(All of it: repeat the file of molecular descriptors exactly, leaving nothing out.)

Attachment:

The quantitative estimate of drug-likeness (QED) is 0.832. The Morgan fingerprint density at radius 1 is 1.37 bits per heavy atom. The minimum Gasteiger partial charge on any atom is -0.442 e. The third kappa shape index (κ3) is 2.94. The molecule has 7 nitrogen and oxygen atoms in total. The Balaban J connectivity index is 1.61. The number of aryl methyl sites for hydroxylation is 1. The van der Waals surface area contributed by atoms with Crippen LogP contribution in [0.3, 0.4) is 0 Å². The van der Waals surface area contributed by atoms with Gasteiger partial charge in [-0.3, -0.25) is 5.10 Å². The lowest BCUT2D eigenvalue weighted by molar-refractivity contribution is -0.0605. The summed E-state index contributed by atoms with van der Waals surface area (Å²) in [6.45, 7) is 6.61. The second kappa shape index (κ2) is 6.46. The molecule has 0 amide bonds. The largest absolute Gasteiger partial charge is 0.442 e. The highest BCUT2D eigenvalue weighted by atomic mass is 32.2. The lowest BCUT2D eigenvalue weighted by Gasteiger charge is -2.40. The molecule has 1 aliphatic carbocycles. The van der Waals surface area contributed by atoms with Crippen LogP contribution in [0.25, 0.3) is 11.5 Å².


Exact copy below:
The quantitative estimate of drug-likeness (QED) is 0.832. The Morgan fingerprint density at radius 1 is 1.37 bits per heavy atom. The minimum Gasteiger partial charge on any atom is -0.442 e. The third kappa shape index (κ3) is 2.94. The molecule has 7 nitrogen and oxygen atoms in total. The Balaban J connectivity index is 1.61. The number of aryl methyl sites for hydroxylation is 1. The van der Waals surface area contributed by atoms with Crippen LogP contribution in [0.3, 0.4) is 0 Å². The van der Waals surface area contributed by atoms with Gasteiger partial charge in [-0.3, -0.25) is 5.10 Å². The lowest BCUT2D eigenvalue weighted by molar-refractivity contribution is -0.0605. The summed E-state index contributed by atoms with van der Waals surface area (Å²) in [6.45, 7) is 6.61. The second kappa shape index (κ2) is 6.46. The molecule has 0 amide bonds. The largest absolute Gasteiger partial charge is 0.442 e. The highest BCUT2D eigenvalue weighted by atomic mass is 32.2. The lowest BCUT2D eigenvalue weighted by Gasteiger charge is -2.40. The molecule has 1 aliphatic carbocycles. The van der Waals surface area contributed by atoms with Crippen LogP contribution in [0.25, 0.3) is 11.5 Å².